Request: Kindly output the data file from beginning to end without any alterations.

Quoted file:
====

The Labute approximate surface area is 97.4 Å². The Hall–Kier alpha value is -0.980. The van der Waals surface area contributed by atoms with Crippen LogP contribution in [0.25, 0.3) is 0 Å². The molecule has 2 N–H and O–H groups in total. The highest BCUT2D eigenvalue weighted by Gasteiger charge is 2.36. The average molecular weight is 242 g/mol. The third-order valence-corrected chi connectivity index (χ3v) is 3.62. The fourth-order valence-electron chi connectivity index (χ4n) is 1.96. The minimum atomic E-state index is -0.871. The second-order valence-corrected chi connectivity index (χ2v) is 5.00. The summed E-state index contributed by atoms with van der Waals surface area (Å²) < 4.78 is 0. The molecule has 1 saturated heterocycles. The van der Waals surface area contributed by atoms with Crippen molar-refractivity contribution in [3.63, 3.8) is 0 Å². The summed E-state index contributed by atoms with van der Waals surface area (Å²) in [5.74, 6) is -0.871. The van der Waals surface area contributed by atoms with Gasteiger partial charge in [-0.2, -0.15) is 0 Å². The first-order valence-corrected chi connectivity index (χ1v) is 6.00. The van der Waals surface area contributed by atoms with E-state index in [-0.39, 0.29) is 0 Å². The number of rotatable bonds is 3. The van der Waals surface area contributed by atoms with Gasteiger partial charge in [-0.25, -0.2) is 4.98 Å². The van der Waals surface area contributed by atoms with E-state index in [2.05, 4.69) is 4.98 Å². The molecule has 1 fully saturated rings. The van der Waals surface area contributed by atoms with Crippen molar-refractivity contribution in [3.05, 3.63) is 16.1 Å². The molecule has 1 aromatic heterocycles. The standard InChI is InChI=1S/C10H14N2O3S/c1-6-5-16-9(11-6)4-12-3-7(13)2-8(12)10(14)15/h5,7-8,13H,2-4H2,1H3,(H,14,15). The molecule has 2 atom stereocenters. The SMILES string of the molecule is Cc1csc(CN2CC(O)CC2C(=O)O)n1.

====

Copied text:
The Labute approximate surface area is 97.4 Å². The Hall–Kier alpha value is -0.980. The van der Waals surface area contributed by atoms with Crippen LogP contribution in [0.25, 0.3) is 0 Å². The molecule has 2 N–H and O–H groups in total. The highest BCUT2D eigenvalue weighted by Gasteiger charge is 2.36. The average molecular weight is 242 g/mol. The third-order valence-corrected chi connectivity index (χ3v) is 3.62. The fourth-order valence-electron chi connectivity index (χ4n) is 1.96. The minimum atomic E-state index is -0.871. The second-order valence-corrected chi connectivity index (χ2v) is 5.00. The summed E-state index contributed by atoms with van der Waals surface area (Å²) < 4.78 is 0. The molecule has 1 saturated heterocycles. The van der Waals surface area contributed by atoms with Crippen molar-refractivity contribution in [3.63, 3.8) is 0 Å². The summed E-state index contributed by atoms with van der Waals surface area (Å²) in [5.74, 6) is -0.871. The van der Waals surface area contributed by atoms with Gasteiger partial charge in [-0.2, -0.15) is 0 Å². The first-order valence-corrected chi connectivity index (χ1v) is 6.00. The van der Waals surface area contributed by atoms with E-state index in [-0.39, 0.29) is 0 Å². The number of rotatable bonds is 3. The van der Waals surface area contributed by atoms with Gasteiger partial charge in [-0.25, -0.2) is 4.98 Å². The van der Waals surface area contributed by atoms with E-state index in [2.05, 4.69) is 4.98 Å². The molecule has 1 fully saturated rings. The van der Waals surface area contributed by atoms with Crippen molar-refractivity contribution in [3.05, 3.63) is 16.1 Å². The molecule has 1 aromatic heterocycles. The standard InChI is InChI=1S/C10H14N2O3S/c1-6-5-16-9(11-6)4-12-3-7(13)2-8(12)10(14)15/h5,7-8,13H,2-4H2,1H3,(H,14,15). The molecule has 2 atom stereocenters. The SMILES string of the molecule is Cc1csc(CN2CC(O)CC2C(=O)O)n1.